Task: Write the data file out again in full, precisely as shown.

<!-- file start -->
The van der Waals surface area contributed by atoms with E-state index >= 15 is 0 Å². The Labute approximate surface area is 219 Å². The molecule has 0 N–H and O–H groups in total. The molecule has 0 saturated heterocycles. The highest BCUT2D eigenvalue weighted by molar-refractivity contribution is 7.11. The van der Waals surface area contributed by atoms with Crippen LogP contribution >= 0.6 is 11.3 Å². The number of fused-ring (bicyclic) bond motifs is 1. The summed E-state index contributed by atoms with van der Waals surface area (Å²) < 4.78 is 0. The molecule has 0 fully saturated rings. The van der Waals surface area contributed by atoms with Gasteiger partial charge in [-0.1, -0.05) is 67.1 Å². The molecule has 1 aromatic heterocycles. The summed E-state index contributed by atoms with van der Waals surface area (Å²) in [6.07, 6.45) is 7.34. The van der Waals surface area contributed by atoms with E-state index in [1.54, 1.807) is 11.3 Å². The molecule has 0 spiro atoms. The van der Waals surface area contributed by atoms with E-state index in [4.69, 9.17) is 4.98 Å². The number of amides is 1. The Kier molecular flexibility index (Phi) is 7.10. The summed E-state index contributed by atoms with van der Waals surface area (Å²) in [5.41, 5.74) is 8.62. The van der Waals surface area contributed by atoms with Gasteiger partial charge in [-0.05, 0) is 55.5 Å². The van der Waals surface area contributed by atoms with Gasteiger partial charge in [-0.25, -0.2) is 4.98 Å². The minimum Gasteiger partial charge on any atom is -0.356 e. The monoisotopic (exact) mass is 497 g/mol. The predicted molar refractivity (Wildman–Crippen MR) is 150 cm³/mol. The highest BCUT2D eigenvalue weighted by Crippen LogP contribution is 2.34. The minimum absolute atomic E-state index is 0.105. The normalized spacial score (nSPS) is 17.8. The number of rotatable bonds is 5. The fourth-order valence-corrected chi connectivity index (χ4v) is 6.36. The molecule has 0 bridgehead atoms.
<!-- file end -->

The van der Waals surface area contributed by atoms with E-state index >= 15 is 0 Å². The Labute approximate surface area is 219 Å². The molecule has 0 N–H and O–H groups in total. The molecule has 0 saturated heterocycles. The highest BCUT2D eigenvalue weighted by molar-refractivity contribution is 7.11. The van der Waals surface area contributed by atoms with Crippen LogP contribution >= 0.6 is 11.3 Å². The number of fused-ring (bicyclic) bond motifs is 1. The summed E-state index contributed by atoms with van der Waals surface area (Å²) < 4.78 is 0. The molecule has 0 fully saturated rings. The van der Waals surface area contributed by atoms with Gasteiger partial charge in [-0.1, -0.05) is 67.1 Å². The molecule has 1 aromatic heterocycles. The summed E-state index contributed by atoms with van der Waals surface area (Å²) in [6.07, 6.45) is 7.34. The van der Waals surface area contributed by atoms with E-state index in [1.54, 1.807) is 11.3 Å². The molecule has 0 spiro atoms. The van der Waals surface area contributed by atoms with E-state index in [4.69, 9.17) is 4.98 Å². The number of amides is 1. The Kier molecular flexibility index (Phi) is 7.10. The summed E-state index contributed by atoms with van der Waals surface area (Å²) in [5.41, 5.74) is 8.62. The van der Waals surface area contributed by atoms with Gasteiger partial charge in [-0.05, 0) is 55.5 Å². The van der Waals surface area contributed by atoms with Gasteiger partial charge in [-0.25, -0.2) is 4.98 Å². The minimum Gasteiger partial charge on any atom is -0.356 e. The monoisotopic (exact) mass is 497 g/mol. The predicted molar refractivity (Wildman–Crippen MR) is 150 cm³/mol. The highest BCUT2D eigenvalue weighted by Crippen LogP contribution is 2.34. The minimum absolute atomic E-state index is 0.105. The normalized spacial score (nSPS) is 17.8. The number of rotatable bonds is 5. The fourth-order valence-corrected chi connectivity index (χ4v) is 6.36. The molecule has 0 bridgehead atoms.